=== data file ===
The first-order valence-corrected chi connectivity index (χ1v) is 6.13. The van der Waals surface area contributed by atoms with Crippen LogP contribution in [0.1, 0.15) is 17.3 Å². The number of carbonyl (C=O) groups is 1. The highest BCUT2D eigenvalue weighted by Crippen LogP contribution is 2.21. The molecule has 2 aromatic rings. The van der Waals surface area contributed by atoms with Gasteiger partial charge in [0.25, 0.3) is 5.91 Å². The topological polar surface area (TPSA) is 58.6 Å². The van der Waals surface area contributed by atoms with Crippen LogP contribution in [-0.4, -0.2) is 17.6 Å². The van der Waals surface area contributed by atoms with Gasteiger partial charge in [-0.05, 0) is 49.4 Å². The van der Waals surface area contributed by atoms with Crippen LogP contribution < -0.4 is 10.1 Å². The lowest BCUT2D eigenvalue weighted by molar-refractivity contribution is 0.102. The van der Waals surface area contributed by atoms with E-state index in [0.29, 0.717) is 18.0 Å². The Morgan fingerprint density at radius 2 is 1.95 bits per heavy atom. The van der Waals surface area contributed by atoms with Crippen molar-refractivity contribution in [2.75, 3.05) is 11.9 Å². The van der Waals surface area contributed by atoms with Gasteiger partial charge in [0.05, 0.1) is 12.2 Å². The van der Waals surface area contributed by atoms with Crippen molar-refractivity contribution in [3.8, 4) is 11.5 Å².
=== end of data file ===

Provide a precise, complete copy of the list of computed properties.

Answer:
The first-order valence-corrected chi connectivity index (χ1v) is 6.13. The van der Waals surface area contributed by atoms with Crippen LogP contribution in [0.1, 0.15) is 17.3 Å². The number of carbonyl (C=O) groups is 1. The highest BCUT2D eigenvalue weighted by Crippen LogP contribution is 2.21. The molecule has 2 aromatic rings. The van der Waals surface area contributed by atoms with Gasteiger partial charge in [0.25, 0.3) is 5.91 Å². The topological polar surface area (TPSA) is 58.6 Å². The van der Waals surface area contributed by atoms with Crippen LogP contribution in [-0.4, -0.2) is 17.6 Å². The van der Waals surface area contributed by atoms with Gasteiger partial charge in [-0.05, 0) is 49.4 Å². The van der Waals surface area contributed by atoms with Crippen LogP contribution < -0.4 is 10.1 Å². The lowest BCUT2D eigenvalue weighted by molar-refractivity contribution is 0.102. The van der Waals surface area contributed by atoms with E-state index in [0.29, 0.717) is 18.0 Å². The Morgan fingerprint density at radius 2 is 1.95 bits per heavy atom. The van der Waals surface area contributed by atoms with Crippen molar-refractivity contribution in [2.75, 3.05) is 11.9 Å². The van der Waals surface area contributed by atoms with Gasteiger partial charge in [0.05, 0.1) is 12.2 Å². The van der Waals surface area contributed by atoms with Crippen molar-refractivity contribution in [3.8, 4) is 11.5 Å².